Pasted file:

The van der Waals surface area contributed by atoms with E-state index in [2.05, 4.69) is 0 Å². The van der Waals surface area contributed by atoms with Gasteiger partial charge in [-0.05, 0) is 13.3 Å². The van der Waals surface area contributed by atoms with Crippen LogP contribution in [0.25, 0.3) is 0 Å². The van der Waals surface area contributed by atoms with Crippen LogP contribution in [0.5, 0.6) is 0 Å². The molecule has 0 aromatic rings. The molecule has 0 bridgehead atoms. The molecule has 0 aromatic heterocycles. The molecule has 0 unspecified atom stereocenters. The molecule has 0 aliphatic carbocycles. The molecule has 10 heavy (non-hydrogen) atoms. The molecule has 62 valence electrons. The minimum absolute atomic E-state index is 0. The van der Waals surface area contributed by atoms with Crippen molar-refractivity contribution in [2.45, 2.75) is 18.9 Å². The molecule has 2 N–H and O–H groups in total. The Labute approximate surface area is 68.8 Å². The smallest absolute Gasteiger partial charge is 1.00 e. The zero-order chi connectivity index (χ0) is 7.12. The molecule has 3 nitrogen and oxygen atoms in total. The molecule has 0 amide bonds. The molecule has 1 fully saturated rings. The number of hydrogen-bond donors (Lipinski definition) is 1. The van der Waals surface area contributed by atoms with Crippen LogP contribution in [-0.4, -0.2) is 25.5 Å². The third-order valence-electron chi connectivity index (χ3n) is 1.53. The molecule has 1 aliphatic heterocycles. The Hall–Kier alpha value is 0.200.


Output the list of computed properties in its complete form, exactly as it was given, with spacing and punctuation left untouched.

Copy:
The van der Waals surface area contributed by atoms with E-state index in [2.05, 4.69) is 0 Å². The van der Waals surface area contributed by atoms with Gasteiger partial charge in [-0.05, 0) is 13.3 Å². The van der Waals surface area contributed by atoms with Crippen LogP contribution in [0.25, 0.3) is 0 Å². The van der Waals surface area contributed by atoms with Crippen LogP contribution in [0.5, 0.6) is 0 Å². The molecule has 0 aromatic rings. The molecule has 0 bridgehead atoms. The molecule has 0 aromatic heterocycles. The molecule has 0 unspecified atom stereocenters. The molecule has 0 aliphatic carbocycles. The molecule has 10 heavy (non-hydrogen) atoms. The molecule has 62 valence electrons. The minimum absolute atomic E-state index is 0. The van der Waals surface area contributed by atoms with Crippen molar-refractivity contribution in [2.45, 2.75) is 18.9 Å². The molecule has 2 N–H and O–H groups in total. The Labute approximate surface area is 68.8 Å². The smallest absolute Gasteiger partial charge is 1.00 e. The zero-order chi connectivity index (χ0) is 7.12. The molecule has 3 nitrogen and oxygen atoms in total. The molecule has 0 amide bonds. The molecule has 1 fully saturated rings. The number of hydrogen-bond donors (Lipinski definition) is 1. The van der Waals surface area contributed by atoms with Crippen LogP contribution in [-0.4, -0.2) is 25.5 Å². The third-order valence-electron chi connectivity index (χ3n) is 1.53. The molecule has 1 aliphatic heterocycles. The Hall–Kier alpha value is 0.200.